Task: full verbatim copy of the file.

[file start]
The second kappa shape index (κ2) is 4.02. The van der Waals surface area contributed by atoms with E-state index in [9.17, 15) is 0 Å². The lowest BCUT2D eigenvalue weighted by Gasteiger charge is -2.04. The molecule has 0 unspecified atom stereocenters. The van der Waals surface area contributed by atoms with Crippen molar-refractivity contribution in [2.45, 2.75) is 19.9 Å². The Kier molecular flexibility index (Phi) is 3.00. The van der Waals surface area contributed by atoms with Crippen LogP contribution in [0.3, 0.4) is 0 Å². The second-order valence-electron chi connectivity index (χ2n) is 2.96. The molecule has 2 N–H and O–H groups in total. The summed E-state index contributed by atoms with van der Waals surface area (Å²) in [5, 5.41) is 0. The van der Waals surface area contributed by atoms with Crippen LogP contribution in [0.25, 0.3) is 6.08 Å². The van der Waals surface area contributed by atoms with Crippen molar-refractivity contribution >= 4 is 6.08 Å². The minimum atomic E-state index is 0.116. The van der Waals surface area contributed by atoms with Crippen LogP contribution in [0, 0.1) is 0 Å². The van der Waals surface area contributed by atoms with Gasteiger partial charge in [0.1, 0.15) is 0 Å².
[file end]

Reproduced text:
The second kappa shape index (κ2) is 4.02. The van der Waals surface area contributed by atoms with E-state index in [9.17, 15) is 0 Å². The lowest BCUT2D eigenvalue weighted by Gasteiger charge is -2.04. The molecule has 0 unspecified atom stereocenters. The van der Waals surface area contributed by atoms with Crippen molar-refractivity contribution in [2.45, 2.75) is 19.9 Å². The Kier molecular flexibility index (Phi) is 3.00. The van der Waals surface area contributed by atoms with Crippen LogP contribution in [0.3, 0.4) is 0 Å². The second-order valence-electron chi connectivity index (χ2n) is 2.96. The molecule has 2 N–H and O–H groups in total. The summed E-state index contributed by atoms with van der Waals surface area (Å²) in [5, 5.41) is 0. The van der Waals surface area contributed by atoms with Crippen LogP contribution in [0.25, 0.3) is 6.08 Å². The van der Waals surface area contributed by atoms with Crippen molar-refractivity contribution >= 4 is 6.08 Å². The minimum atomic E-state index is 0.116. The van der Waals surface area contributed by atoms with Crippen LogP contribution in [0, 0.1) is 0 Å². The van der Waals surface area contributed by atoms with Gasteiger partial charge in [0.1, 0.15) is 0 Å².